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Meet the men who light the Lansing skyline


Replacing damaged bulbs from 23-story high buildings and setting an armada of electric timers to turn on in unison, IBEW 665 workers are the spark behind Silver Bell’s lighting. And they’ve been doing it for more than 20 years.

“You think Lansing is pretty big, but on top of the Boji Building it looks very small,” said Manuel Smith, Silver Bells’ rooftop lighting manager and Summit Contracting dispatcher.

Growing up in Lansing, he remembers Silver Bells as the family holiday event.

“But to tell you the truth, as a kid, I never noticed the lights up there.”

Now Smith is in charge of the 40,000-feet of cable strung across 118 buildings downtown.

It is a position he trained for years with the recently retired manager Jim Spitz, who was in charge from 1997 to 2016.

“Climbing across the rooftops was a big undertaking so I had to follow him a few years to make sure everything was right,” Smith said. “Getting to learn it and see how everything works was eye opening.”

Spitz came to Lansing from Marquette for Silver Bells in 1997 on what was supposed to be a four-week project. The job ended up following him through three different employers and three Silver Bells managers.

“I had the most tenure of all of them, and keys to half the city,” Spitz said.

After nearly 20 years on the job, Spitz braved many challenges. He’d deal with blowtorching ice to glue down new plastic clips for light bulbs and inclement weather blowing his extension ladders down. At first, he said he didn’t even use a safety harness.

“One year I was working across the street from the Chamber of Commerce, and someone didn’t know I was through the roof hatch and locked it up for the night. I was stuck. The big billboard on top of the Exchange bar had a steel structure and I had to slide down a steel beam to get off the roof.”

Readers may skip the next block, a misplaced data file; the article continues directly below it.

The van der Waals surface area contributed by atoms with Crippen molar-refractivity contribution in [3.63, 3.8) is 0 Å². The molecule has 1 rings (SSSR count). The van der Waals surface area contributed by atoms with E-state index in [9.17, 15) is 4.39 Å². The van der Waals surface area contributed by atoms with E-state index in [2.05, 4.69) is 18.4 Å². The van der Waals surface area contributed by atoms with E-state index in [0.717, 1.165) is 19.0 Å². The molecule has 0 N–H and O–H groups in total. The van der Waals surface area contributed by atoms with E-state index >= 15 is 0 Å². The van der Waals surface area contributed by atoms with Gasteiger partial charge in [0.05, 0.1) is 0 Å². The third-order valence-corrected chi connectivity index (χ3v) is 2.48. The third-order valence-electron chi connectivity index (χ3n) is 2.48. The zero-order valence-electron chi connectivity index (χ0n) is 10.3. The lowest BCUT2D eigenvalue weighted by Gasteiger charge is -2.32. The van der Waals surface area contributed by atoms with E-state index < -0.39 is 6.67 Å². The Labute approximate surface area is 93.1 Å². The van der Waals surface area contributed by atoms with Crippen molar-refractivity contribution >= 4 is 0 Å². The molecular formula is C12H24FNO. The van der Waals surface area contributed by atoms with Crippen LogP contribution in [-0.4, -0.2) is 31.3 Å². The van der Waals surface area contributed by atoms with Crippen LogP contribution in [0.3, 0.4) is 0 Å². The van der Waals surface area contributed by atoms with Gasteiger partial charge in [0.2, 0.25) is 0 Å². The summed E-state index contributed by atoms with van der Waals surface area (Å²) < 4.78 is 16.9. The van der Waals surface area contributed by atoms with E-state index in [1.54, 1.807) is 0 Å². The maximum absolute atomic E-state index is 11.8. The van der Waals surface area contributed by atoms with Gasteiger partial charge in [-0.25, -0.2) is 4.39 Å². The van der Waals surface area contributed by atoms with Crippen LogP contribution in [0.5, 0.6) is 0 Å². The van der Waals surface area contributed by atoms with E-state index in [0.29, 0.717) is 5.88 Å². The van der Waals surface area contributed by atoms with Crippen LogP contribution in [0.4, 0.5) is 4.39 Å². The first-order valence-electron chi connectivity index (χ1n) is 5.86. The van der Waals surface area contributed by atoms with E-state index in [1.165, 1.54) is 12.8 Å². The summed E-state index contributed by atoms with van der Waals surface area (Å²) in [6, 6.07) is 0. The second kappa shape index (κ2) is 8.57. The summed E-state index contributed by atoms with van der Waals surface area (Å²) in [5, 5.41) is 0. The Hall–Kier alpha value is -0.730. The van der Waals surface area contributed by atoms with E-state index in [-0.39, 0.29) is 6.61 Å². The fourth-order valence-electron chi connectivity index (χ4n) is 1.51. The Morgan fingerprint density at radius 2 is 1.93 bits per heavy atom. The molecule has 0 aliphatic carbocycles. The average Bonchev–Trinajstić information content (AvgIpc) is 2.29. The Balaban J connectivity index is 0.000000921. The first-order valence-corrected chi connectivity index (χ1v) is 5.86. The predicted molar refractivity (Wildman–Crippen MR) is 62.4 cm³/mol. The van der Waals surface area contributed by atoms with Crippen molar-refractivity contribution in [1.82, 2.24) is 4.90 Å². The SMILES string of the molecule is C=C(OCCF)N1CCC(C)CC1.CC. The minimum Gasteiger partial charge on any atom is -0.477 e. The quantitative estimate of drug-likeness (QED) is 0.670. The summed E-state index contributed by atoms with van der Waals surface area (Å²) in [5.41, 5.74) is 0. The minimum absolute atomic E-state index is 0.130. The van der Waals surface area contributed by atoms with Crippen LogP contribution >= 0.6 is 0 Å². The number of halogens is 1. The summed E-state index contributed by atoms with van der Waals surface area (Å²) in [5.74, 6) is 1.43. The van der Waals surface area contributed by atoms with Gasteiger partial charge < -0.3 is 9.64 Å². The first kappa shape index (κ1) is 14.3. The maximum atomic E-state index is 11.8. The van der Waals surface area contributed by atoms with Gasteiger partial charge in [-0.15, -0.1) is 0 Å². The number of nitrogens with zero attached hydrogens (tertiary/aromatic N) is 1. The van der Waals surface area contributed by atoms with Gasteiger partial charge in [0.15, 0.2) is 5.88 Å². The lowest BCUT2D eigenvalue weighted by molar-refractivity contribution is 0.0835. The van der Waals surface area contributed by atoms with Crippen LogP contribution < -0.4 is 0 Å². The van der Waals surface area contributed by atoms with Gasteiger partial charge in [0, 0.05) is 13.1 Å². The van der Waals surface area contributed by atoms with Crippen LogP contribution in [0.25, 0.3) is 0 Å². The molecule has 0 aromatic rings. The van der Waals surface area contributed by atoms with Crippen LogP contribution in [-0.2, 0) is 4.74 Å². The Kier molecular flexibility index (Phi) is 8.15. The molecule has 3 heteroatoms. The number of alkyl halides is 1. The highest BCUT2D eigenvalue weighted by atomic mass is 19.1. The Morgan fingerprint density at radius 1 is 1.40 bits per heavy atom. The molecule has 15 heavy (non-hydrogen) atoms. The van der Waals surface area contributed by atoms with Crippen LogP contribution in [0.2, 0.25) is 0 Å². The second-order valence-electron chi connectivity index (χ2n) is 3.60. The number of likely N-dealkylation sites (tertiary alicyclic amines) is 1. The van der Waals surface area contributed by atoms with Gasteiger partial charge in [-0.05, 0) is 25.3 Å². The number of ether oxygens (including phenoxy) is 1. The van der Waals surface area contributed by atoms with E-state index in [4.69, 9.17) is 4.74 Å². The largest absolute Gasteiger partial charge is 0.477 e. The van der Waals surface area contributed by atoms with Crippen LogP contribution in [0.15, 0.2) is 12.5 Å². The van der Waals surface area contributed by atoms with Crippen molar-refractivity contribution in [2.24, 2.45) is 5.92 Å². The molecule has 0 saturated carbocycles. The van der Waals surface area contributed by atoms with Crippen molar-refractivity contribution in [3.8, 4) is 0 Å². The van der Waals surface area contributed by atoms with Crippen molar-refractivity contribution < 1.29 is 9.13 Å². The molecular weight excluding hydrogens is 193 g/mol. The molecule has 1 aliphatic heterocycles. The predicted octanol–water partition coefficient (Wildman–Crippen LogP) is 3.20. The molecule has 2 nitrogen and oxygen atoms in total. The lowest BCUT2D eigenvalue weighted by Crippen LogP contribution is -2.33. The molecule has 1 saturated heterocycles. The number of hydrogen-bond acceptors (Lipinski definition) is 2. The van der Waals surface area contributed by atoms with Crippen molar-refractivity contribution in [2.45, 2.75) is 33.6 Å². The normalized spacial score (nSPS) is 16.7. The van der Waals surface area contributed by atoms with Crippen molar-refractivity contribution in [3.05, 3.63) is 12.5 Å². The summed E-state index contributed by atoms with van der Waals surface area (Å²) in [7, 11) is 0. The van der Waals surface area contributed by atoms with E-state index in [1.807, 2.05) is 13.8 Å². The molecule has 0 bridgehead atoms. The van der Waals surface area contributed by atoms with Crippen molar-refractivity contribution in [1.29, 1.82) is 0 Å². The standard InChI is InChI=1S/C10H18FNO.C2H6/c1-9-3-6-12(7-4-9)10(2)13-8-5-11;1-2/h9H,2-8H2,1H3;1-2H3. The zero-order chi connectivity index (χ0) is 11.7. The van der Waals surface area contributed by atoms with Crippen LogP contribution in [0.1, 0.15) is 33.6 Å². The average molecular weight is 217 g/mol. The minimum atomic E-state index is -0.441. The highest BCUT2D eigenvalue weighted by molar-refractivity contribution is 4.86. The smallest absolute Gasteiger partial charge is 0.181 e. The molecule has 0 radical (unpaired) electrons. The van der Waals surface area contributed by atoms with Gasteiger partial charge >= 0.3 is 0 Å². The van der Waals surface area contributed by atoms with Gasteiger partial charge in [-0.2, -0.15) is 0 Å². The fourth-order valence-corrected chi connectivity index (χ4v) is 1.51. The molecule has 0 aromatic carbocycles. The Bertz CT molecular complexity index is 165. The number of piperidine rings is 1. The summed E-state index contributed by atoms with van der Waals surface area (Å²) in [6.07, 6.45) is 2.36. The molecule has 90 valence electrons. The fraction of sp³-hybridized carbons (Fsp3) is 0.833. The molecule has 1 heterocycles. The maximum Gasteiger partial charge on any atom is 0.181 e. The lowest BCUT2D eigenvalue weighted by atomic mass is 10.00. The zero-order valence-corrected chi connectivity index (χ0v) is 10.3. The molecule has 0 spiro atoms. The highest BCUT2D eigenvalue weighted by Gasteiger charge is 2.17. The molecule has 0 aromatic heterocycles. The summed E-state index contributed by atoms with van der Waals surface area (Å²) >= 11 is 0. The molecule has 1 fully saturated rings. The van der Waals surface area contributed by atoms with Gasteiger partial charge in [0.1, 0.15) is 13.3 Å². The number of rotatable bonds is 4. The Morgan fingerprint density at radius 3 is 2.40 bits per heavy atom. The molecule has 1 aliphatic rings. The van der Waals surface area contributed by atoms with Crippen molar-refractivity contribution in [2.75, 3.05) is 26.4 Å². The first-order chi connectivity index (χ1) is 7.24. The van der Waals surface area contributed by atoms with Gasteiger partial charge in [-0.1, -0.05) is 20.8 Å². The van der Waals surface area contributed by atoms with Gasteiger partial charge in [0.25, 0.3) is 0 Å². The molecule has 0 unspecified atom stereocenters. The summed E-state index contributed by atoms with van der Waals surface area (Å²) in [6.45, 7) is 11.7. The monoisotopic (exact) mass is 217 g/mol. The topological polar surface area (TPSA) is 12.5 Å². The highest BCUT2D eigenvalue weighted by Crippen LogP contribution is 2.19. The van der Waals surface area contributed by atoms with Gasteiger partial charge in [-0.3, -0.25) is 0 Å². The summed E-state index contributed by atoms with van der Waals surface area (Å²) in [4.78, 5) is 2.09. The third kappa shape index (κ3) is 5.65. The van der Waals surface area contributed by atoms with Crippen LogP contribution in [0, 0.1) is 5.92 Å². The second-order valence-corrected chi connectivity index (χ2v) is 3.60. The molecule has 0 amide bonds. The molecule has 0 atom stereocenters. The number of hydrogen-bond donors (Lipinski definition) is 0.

Spitz’s mother would always worry every year he went up to fix the lights he said.

“I lost her a year ago in June and had promised her after 20 years I would be done Also, I myself am getting up there in age.”

The work is hard on the body and equipment, Spitz said. “I’ve worn out several pairs of toes on boots, because you are going across the roof on your hands and knees.”

There was pride in the job, but it is not missed, Spitz added. “It took up all my fall, from Labor Day to Christmas.”

Spitz’s advice to Smith? “Get everything done as early as you can.”

Being on top of the rooftops in the cold air is special, Smith said.

“I can’t believe I’m doing it now. It looks so awesome, but then I’ll see that one bulb that is out,” he laughed.

The Silver Bells’ lights will run from 6 a.m. to 9:30 a.m. in the morning, and 4:30 p.m. to midnight nightly.

Can’t make it downtown, or just want to avoid the cold altogether? Watch the live broadcast Friday, 6 to 8 p.m., on FOX 47 and local Comcast Channel 12.


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